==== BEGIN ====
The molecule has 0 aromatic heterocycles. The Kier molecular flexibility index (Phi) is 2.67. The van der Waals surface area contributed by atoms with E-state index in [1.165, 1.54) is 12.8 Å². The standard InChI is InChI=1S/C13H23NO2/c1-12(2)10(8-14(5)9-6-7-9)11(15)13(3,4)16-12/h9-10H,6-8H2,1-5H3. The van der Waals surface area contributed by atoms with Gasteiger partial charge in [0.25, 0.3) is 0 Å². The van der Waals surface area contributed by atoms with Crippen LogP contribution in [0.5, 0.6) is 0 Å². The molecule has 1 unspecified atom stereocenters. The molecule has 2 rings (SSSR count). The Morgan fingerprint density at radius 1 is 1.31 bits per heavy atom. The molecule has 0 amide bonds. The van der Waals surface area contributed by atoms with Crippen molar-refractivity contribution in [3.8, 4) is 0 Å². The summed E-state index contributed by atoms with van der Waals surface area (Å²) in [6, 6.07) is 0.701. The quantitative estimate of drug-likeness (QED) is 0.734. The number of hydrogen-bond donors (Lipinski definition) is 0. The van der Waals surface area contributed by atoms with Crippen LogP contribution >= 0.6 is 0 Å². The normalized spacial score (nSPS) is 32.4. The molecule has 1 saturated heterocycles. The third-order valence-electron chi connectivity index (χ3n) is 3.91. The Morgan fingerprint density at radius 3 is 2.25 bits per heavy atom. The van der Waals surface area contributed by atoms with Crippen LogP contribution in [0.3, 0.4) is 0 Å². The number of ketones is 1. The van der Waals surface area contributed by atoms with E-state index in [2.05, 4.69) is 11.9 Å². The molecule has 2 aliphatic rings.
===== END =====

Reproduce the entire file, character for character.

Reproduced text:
The molecule has 0 aromatic heterocycles. The Kier molecular flexibility index (Phi) is 2.67. The van der Waals surface area contributed by atoms with E-state index in [1.165, 1.54) is 12.8 Å². The standard InChI is InChI=1S/C13H23NO2/c1-12(2)10(8-14(5)9-6-7-9)11(15)13(3,4)16-12/h9-10H,6-8H2,1-5H3. The van der Waals surface area contributed by atoms with Gasteiger partial charge in [0.25, 0.3) is 0 Å². The van der Waals surface area contributed by atoms with Crippen LogP contribution in [0.5, 0.6) is 0 Å². The molecule has 1 unspecified atom stereocenters. The molecule has 2 rings (SSSR count). The Morgan fingerprint density at radius 1 is 1.31 bits per heavy atom. The molecule has 0 amide bonds. The van der Waals surface area contributed by atoms with Crippen molar-refractivity contribution in [3.8, 4) is 0 Å². The summed E-state index contributed by atoms with van der Waals surface area (Å²) in [6, 6.07) is 0.701. The quantitative estimate of drug-likeness (QED) is 0.734. The number of hydrogen-bond donors (Lipinski definition) is 0. The van der Waals surface area contributed by atoms with Crippen LogP contribution >= 0.6 is 0 Å². The normalized spacial score (nSPS) is 32.4. The molecule has 1 saturated heterocycles. The third-order valence-electron chi connectivity index (χ3n) is 3.91. The Morgan fingerprint density at radius 3 is 2.25 bits per heavy atom. The van der Waals surface area contributed by atoms with Crippen LogP contribution in [0.3, 0.4) is 0 Å². The number of ketones is 1. The van der Waals surface area contributed by atoms with E-state index in [2.05, 4.69) is 11.9 Å². The molecule has 2 aliphatic rings.